# Mathematics Weblog

## How To Write Mathematics Badly 2

Tuesday 27 February 2007 at 12:30 pm | In Articles | Post CommentIn the previous post I linked to a video lecture by Jean-Pierre Sierre on writing mathematics. However I should also have linked to a series of lectures on Mathematical Writing by Donald Knuth and others given nearly 20 years ago in the Autumn of 1987 at Stanford University. To quote from Don Knuth: Musings and More *“I also gave a class called Mathematical Writing, just for one quarter,” says Knuth. “The lectures are still of special interest because they feature quite a few important guest lecturers.” This collection contains thirty-one tapes.* If you haven’t got the time to sit through all the videos you can download a transcript of the course (or buy the book) in plain TeX format on Donald Knuth’s site: Mathematical Writing

On a slightly different tack there are a couple of papers on mathematical research that would be useful to postgraduate students:

- Advice to the beginner by Alain Connes
- What is good mathematics? by Terence Tao
*Some personal thoughts and opinions on what “good quality mathematics” is, and whether one should try to define this term rigorously. As a case study, the story of Szemerédi’s theorem is presented.*

I’d be very interested if there are any more online resources on mathematical writing or beginning research.

Thanks to Noncommutative Geometry for the links to the two papers above.

PS Gooseania has mentioned that Nick Higham’s Handbook of Writing for the Mathematical Sciences is good.

eon mentions Some Hints on Mathematical Style by David Goss which has been recently updated with suggestions by Jean-Pierre Serre. It contains a number of references to other papers and books on writing style.

## How To Write Mathematics Badly

Monday 26 February 2007 at 10:36 pm | In Articles | 5 CommentsJean-Pierre Serre (and also see Wikipedia) is one of the most eminent mathematicians alive; he was part of Bourbaki in the later stages, and he has been awarded many mathematical prizes. So it is a pleasure to watch a video of him explaining how to write good mathematical papers. He does this by explaining how to not to write mathematics which is why his talk is entitled *How To Write Mathematics Badly*.

You can forgive the amateurishness and poor sound quality of the 56-minute video for the sageness of the advice he gives. I don’t know when the talk was given but if it was recent he is doing very well for a man in his eighties.

You can find the video on Google video at Jean-Pierre Serre – How To Write Mathematics Badly and is a must see for postgraduate students who appear to make up the bulk of the audience.

*Thanks to ComplexZeta for the link.*

## Mathematics Blogs

Tuesday 13 February 2007 at 4:04 pm | In Articles | 10 CommentsThe number of maths blogs has risen dramatically in the last year, I am delighted to say. It started just a few years ago when *Isabel’s math blog* was one of the few (though sadly it has now vanished) to today when we there are thousands out there. Whether it is undergraduates blogging like Me Or My Maths, postgrads like Gooseania or professor (in the British sense so higher status than a lecturer) at Mathematics under the Microscope, all at Manchester University.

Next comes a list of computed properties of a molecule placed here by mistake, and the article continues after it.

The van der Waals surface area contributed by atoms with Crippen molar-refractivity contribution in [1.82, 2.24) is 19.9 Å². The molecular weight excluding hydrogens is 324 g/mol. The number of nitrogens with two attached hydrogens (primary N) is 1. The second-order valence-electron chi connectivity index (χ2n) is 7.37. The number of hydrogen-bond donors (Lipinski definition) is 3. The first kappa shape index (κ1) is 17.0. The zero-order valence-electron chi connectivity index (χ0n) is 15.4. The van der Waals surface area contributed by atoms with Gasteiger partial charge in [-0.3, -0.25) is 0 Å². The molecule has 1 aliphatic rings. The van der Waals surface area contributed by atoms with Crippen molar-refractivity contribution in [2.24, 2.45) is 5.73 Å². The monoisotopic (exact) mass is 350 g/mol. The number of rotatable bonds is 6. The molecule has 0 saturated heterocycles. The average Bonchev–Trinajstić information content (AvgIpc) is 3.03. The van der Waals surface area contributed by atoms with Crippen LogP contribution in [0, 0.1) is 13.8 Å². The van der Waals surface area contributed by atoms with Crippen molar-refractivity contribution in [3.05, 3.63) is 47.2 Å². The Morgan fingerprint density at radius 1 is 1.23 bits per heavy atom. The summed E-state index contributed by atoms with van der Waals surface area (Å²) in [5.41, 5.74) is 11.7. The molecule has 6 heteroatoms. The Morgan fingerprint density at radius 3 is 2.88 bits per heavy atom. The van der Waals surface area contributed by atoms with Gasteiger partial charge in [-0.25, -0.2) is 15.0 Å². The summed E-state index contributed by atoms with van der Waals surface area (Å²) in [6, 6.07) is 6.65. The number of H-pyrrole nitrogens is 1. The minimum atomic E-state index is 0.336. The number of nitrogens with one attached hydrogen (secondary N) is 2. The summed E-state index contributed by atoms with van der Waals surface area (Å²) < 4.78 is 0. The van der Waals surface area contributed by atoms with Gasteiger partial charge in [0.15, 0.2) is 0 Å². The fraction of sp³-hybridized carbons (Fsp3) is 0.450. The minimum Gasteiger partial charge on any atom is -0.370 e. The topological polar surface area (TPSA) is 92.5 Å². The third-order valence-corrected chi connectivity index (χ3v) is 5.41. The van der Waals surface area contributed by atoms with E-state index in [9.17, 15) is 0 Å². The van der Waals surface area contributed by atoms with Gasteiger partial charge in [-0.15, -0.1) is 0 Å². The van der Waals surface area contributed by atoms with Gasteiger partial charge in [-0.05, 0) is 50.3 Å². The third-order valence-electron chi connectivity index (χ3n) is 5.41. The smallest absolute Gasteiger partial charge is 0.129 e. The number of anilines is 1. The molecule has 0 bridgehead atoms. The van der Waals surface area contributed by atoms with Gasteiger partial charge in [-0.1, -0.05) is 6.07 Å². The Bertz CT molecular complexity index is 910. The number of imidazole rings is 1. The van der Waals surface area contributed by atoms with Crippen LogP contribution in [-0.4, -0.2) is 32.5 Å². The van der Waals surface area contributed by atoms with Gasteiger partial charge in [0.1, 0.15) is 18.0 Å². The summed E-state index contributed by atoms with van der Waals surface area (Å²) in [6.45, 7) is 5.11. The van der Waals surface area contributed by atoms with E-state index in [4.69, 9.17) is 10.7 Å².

There are blogs like NeverEndingBooks which covers advanced topics like Noncommutative Geometry as well as being in the forefront of technical innovations (he is currently converting to using MathML and has a command line version which is fascinating). Then there are large collections of maths related blogs such as those at Art of Problem Solving and the huge number of blogs by Warwick University students and staff at Warwick Blogs.

Many such blogs deal with the writer’s experiences but if it is mathematics you are after then a good place to start is at Carnival of Mathematics: Inaugural Edition. This has links to mathematics blogs at all levels, such as mathematics quotes, mathematical objects like Klein bottles that you can buy, a hotly debated probability paradox (well worth reading for an insight into the intricacies of this subject) all the way up to group cohomology. Do visit Carnival of Mathematics: Inaugural Edition – you may never have time to read anything else once you’ve explored the links and the links to the links …

One final thing – the vast majority of mathematics blogs I have come across use WordPress or Google’s Blogger. I expect this is true of most blogs in all subjects, though WordPress is particularly suitable for mathematics because of the LatexRender plugin allowing maths notation. If you wish to generate your own mathematical images but don’t have access to then have a look at the online LaTeX Equation Editor. You can also download the source code which uses a mix of Ajax, JavaScript, PHP, HTML and .

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